Sunday, May 21, 2017

Ford's Theatre Museum Items to Enter Conservation Storage Beginning May 23

Aftermath Exhibit on the Center for Education and Leadership (Photo: Maxwell MacKenzie)

From our friends at Ford's Theatre...

Textiles Including President Abraham Lincoln’s Clothing, Presidential Box’s Treasury Guard Flag and a Sanitary Commission Quilt Will Be Replaced with Replicas/Additional Items

May 22, 2017 is final opportunity to see these items at Ford’s Theatre

The National Park Service and Ford’s Theatre Society announced that several priceless textiles currently on display in the Ford’s Theatre Museum will be removed beginning May 23, 2017. Items include Abraham Lincoln’s clothing worn the night of his assassination (suit coat, vest, bowtie, pants); the Treasury Guard flag displayed on the Ford’s Theatre Presidential Box on April 14, 1865; orchestra leader William Withers’ frock coat (slashed by assassin John Wilkes Booth on his escape from the Ford’s Theatre stage); a quilt signed by President Lincoln and members of his cabinet for auction by the Sanitary Commission; and two small pieces of Native American bead work jewelry that were gifts to President Lincoln. The removed items will undergo a lengthy period of conservation and stabilization.

Reproduction prints of the Treasury Flag and Sanitary Commission quilt will, on May 30, replace those items in the museum. Lincoln’s clothing will be replaced with a replica of the president’s one-of-a-kind overcoat. The great coat features a unique embroidered lining that includes a soaring eagle carrying a banner which reads, “One Country, One Destiny.”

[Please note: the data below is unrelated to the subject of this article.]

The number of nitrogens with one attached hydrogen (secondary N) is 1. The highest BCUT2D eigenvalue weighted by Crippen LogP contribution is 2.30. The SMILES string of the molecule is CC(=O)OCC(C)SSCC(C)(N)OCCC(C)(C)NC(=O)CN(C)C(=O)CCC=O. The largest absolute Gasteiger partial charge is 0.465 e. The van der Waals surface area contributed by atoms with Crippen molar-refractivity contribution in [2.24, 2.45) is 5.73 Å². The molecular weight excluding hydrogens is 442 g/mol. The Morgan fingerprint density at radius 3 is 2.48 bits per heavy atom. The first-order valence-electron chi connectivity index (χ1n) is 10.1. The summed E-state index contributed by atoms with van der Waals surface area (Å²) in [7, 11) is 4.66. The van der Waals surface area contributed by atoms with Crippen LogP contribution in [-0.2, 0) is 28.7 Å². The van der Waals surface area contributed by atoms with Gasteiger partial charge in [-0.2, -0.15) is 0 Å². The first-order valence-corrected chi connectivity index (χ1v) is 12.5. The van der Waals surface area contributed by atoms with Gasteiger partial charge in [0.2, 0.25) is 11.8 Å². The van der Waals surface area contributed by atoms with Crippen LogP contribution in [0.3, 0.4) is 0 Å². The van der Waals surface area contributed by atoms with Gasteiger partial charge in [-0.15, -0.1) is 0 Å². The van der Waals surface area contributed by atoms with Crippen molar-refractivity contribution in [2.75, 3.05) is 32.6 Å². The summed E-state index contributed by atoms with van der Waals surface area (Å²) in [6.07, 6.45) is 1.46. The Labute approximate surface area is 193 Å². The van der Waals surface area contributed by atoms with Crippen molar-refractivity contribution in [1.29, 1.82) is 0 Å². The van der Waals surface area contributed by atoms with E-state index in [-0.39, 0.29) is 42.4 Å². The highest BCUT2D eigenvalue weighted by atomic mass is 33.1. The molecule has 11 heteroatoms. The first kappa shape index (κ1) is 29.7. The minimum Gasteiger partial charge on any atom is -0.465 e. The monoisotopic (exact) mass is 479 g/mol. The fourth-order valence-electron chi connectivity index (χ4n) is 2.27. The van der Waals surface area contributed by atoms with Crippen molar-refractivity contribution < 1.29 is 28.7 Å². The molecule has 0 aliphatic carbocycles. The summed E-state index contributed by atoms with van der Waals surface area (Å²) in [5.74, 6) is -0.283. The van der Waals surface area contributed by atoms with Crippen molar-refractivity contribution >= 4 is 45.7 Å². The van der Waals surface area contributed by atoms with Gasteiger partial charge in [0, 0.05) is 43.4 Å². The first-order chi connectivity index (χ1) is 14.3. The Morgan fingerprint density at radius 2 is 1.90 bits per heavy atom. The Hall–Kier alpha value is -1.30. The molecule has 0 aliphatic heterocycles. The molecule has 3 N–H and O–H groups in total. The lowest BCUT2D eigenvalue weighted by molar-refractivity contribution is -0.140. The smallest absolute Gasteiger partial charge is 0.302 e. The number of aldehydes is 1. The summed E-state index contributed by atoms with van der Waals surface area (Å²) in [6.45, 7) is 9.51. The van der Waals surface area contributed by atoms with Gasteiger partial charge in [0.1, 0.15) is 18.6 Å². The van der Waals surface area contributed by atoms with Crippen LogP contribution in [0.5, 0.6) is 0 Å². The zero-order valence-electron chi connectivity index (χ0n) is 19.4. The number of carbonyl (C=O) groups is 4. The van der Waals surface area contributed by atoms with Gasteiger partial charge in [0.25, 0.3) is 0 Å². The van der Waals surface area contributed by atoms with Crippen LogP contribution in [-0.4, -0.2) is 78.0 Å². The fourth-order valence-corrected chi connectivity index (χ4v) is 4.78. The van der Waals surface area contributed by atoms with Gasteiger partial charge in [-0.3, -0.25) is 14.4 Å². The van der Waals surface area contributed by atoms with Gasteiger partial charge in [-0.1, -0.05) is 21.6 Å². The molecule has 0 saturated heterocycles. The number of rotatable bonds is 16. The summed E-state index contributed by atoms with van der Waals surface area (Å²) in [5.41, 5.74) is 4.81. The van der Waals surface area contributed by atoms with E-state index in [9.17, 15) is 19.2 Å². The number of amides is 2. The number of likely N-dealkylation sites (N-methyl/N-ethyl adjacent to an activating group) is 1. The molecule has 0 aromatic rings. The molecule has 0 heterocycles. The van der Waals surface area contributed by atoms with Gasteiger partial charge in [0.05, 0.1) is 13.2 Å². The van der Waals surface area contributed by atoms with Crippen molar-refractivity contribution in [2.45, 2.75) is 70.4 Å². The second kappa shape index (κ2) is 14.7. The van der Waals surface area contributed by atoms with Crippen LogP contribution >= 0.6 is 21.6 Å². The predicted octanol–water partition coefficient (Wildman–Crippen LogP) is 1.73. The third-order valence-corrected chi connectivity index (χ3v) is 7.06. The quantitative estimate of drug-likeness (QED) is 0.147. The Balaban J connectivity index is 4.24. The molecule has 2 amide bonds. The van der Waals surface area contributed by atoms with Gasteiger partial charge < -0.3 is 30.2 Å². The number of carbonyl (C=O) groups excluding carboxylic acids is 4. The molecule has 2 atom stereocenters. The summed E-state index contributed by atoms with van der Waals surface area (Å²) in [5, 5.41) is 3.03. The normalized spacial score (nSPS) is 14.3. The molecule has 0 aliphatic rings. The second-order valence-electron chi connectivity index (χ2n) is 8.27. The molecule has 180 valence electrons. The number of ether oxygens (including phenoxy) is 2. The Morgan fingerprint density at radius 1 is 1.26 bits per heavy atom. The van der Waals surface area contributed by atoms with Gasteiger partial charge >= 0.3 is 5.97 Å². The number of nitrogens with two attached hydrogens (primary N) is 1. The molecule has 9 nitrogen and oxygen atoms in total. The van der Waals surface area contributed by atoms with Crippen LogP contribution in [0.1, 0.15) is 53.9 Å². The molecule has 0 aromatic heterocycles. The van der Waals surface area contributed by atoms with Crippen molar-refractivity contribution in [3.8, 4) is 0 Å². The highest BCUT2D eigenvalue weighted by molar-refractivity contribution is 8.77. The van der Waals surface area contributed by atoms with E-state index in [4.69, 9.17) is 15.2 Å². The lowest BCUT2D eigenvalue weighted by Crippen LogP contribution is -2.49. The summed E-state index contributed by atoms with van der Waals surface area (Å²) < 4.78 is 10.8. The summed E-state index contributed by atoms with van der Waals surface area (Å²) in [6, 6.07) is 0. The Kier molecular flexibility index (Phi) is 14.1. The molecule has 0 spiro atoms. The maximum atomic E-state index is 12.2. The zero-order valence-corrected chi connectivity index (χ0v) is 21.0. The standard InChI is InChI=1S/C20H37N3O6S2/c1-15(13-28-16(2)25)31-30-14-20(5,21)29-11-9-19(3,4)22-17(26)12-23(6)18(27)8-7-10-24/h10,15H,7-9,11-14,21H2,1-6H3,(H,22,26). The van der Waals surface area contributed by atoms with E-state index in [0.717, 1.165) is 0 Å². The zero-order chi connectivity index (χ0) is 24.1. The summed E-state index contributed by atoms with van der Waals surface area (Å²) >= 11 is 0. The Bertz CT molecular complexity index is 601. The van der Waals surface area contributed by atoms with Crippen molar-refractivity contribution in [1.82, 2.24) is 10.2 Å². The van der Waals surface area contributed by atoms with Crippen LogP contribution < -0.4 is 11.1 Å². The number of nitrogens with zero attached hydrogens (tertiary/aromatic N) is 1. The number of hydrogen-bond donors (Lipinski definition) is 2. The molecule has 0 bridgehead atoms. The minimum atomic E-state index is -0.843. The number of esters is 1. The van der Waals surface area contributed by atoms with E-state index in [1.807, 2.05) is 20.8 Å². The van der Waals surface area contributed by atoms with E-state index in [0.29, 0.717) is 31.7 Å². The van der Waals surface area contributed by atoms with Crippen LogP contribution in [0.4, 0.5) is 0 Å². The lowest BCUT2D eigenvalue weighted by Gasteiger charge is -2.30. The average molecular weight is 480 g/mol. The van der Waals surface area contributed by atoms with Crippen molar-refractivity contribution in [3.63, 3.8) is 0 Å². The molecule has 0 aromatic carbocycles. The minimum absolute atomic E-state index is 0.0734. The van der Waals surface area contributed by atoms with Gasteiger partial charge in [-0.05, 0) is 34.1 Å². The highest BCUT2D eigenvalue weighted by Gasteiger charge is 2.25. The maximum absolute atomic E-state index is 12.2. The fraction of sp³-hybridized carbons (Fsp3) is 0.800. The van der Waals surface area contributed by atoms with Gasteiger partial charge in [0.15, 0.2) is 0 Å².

Additional artifacts from the night of President Lincoln’s assassination (Mary Lincoln’s opera glasses, patron ticket stubs and playbills, wallpaper from and the door to the Presidential Box, others) will remain on display within the Ford’s Theatre Museum.

Artifacts in the Ford’s Theatre National Historic Site collection are managed by the National Park Service with the support of the Ford’s Theatre Society. Decisions to remove artifacts from display are made to balance conservation of and public access to the historic items that were used and worn more than 152 years ago during President Lincoln’s presidency and his assassination at Ford’s Theatre.

“Textiles are particularly fragile and susceptible to the effects of light exposure, humidity fluctuations and gravity,” said Laura Anderson, Museum Curator for the National Park Service’s National Mall and Memorial Parks. “As they age, the antique fibers within these irreplaceable items undergo chemical changes that weaken them and it is in our national interest to conserve and protect them for future generations.”

Visit Ford’s Theatre:
Ford’s Theatre National Historic Site operates on a timed entry ticket system. Museum and theatre entry are not included in every ticket. Visitors are encouraged to check schedules and reserve tickets in advance at Same-day historic site tickets are limited. The Ford’s Theatre box office opens at 8:30 AM.

NPS and FTS Partnership:
Since Ford's Theatre's reopening in 1968, more than 100 years after the April 14, 1865 assassination of President Abraham Lincoln, it has been one of the most visited sites in the nation’s capital. Operated through a partnership with the NPS and FTS, Ford’s Theatre has enthralled visitors because of its unique place in United States history, and its mission to celebrate the legacy of Abraham Lincoln and explore the American experience through theatre and education. The NPS and FTS work together to present the Theatre’s nearly one million annual visitors with a high quality historical and cultural experience.

For more information on Ford’s Theatre National Historic Site and the Ford’s Theatre Society, please visit and